Lenin's Irish Accent
November 6, 2014 2:01 PM   Subscribe

Did Vladimir Lenin speak English with an Irish accent? The blog of Dublin culture Come Here To Me has some fun digging into Lenin's supposed Rathmines accent. The Dublin Review of Books describes the now extinct "Rathmines accent" a bit more, but says the Lenin story is not "enormously well-vouched". (The Russian embassy in Ireland apparently thinks otherwise).
posted by rollick (10 comments total) 8 users marked this as a favorite
Fascinating: I remember being astonished to learn that Chayim Herzog spoke Hebrew with an Irish accent, but of course he did, as he was from Belfast.

I wonder what other surprising places one might look to find an Irish accent.
posted by maxsparber at 2:19 PM on November 6, 2014 [1 favorite]

Ahem. Come Here To Me previously on Metafilter.
posted by Diablevert at 2:22 PM on November 6, 2014 [1 favorite]

I've heard "D4 accent" to describe a general posh Southside Dublin accent, but I think Rathmines is actually the D6 postal code.
posted by ArbitraryAndCapricious at 2:25 PM on November 6, 2014

So he had that class of an Irish accent that sounds like an English one? It's a subtle tongue the man had, indeed.
posted by Segundus at 3:10 PM on November 6, 2014

A feckin' basic condition for the necessary expansion of political agitation is the organisation of comprehensive feckin' political exposure.

V.I. Lenin- "What The Feck Is To Be Done."
posted by TheWhiteSkull at 3:52 PM on November 6, 2014 [2 favorites]

I deal with a lot of college students who are the children of African or Eastern European families that came to Ireland during the Celtic Tiger. The new generation may speak their own native language at home with their families, but usually speak English with an Irish accent at school, at work and with their friends. On the other hand, I grew up with guys who were born in London to Irish emigrant families and spoke Irish at home but learned to speak English with a North London accent.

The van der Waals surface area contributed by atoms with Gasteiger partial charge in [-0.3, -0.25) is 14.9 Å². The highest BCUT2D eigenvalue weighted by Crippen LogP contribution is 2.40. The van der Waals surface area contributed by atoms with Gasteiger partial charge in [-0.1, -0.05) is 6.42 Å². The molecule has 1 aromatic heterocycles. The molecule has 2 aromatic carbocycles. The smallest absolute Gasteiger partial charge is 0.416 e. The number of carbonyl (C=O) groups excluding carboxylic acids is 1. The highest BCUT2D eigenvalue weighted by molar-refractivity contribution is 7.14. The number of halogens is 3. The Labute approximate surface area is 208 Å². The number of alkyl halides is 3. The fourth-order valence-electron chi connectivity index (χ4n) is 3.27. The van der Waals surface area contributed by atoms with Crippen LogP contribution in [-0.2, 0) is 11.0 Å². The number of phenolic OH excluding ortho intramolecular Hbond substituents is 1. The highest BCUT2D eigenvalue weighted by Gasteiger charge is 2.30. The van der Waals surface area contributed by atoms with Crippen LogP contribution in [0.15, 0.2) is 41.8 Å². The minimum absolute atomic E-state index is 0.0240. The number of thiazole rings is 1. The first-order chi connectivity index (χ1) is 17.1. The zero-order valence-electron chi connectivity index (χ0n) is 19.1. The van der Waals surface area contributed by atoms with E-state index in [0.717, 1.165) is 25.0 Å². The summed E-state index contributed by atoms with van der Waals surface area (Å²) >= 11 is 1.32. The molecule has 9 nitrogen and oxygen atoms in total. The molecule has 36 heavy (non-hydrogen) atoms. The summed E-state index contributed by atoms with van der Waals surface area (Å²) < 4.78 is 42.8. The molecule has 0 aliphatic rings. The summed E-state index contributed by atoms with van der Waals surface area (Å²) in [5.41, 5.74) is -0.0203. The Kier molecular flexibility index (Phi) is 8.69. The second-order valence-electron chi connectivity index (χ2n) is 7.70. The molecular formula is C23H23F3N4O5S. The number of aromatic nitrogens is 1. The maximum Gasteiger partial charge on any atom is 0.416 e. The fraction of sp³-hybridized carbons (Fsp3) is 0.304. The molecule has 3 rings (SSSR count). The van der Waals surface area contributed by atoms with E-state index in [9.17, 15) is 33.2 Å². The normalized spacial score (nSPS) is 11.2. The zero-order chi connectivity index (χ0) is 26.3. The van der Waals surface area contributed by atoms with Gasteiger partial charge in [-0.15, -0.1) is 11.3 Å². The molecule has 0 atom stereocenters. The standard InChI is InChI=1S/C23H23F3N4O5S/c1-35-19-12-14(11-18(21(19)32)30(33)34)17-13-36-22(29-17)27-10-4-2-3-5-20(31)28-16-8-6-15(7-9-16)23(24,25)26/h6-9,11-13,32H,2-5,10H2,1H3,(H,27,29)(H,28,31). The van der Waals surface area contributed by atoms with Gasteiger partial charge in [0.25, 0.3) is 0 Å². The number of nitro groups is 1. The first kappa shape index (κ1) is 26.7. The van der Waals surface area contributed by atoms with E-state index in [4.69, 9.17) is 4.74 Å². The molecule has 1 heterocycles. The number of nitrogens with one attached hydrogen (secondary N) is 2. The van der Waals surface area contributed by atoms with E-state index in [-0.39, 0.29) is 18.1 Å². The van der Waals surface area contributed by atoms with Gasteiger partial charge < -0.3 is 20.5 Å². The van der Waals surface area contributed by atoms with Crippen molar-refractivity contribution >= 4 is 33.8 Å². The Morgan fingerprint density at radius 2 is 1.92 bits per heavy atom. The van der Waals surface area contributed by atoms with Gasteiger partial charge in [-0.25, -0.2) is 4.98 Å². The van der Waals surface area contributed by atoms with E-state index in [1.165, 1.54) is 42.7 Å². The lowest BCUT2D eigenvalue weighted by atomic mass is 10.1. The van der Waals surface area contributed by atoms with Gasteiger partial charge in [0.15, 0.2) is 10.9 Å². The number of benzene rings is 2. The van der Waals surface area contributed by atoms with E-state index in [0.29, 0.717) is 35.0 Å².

I hope this isn't too much of a diversion, but I once went for a job interview at a west-of-Ireland-based firm run by a Pakistani family. While I was waiting I saw one of the bosses go past me, into an office next door, and answer the phone in what I first thought was Urdu until, after a couple of minutes, I realised he was speaking Connemara Irish in his own accent. When in Rome...

You don't hear it as much nowadays, but the Anglo-Irish "Ascendancy" accent, while it definitely aspires to sound English, still sounds recognisably Irish to them that has ears. An English speaker of Received Pronunciation, for instance, would recognise it as Irish (and probably turn their nose up at it) straight away. The all-pervasive "DART accent", it could be argued, isn't so much a "posh accent" as an attempt to sound cosmopolitan and classless, mangling as it does elements of Estuary English, ValleySpeak, and Anglo-Irish (as opposed to Hiberno-English).

Butsurethemaisfiercepartialtotheperiwinkleblue. AmImakingmyselfclearboys?
posted by El Brendano at 5:40 AM on November 7, 2014 [2 favorites]

Fascinating; thanks for the post!
posted by languagehat at 10:58 AM on November 7, 2014

(and probably turn their nose up at it)

These days all kinds of Irish accent other than the Ulster one are highly valued in England and probably guarantee you a job in the BBC.
posted by Segundus at 1:08 PM on November 7, 2014

No argument there , Segundus, the UK media is full of Irish accents (of all kinds) from Graham Norton and Dylan Moran to Brendan O'Carroll and everywhere in between. The RP speakers must hate that. :-)

(Then again they probably think the TV is "frightfully Non-U"...)

And now the news, ready by Vladimir Ilyich McUlyanov...
posted by El Brendano at 4:21 AM on November 8, 2014

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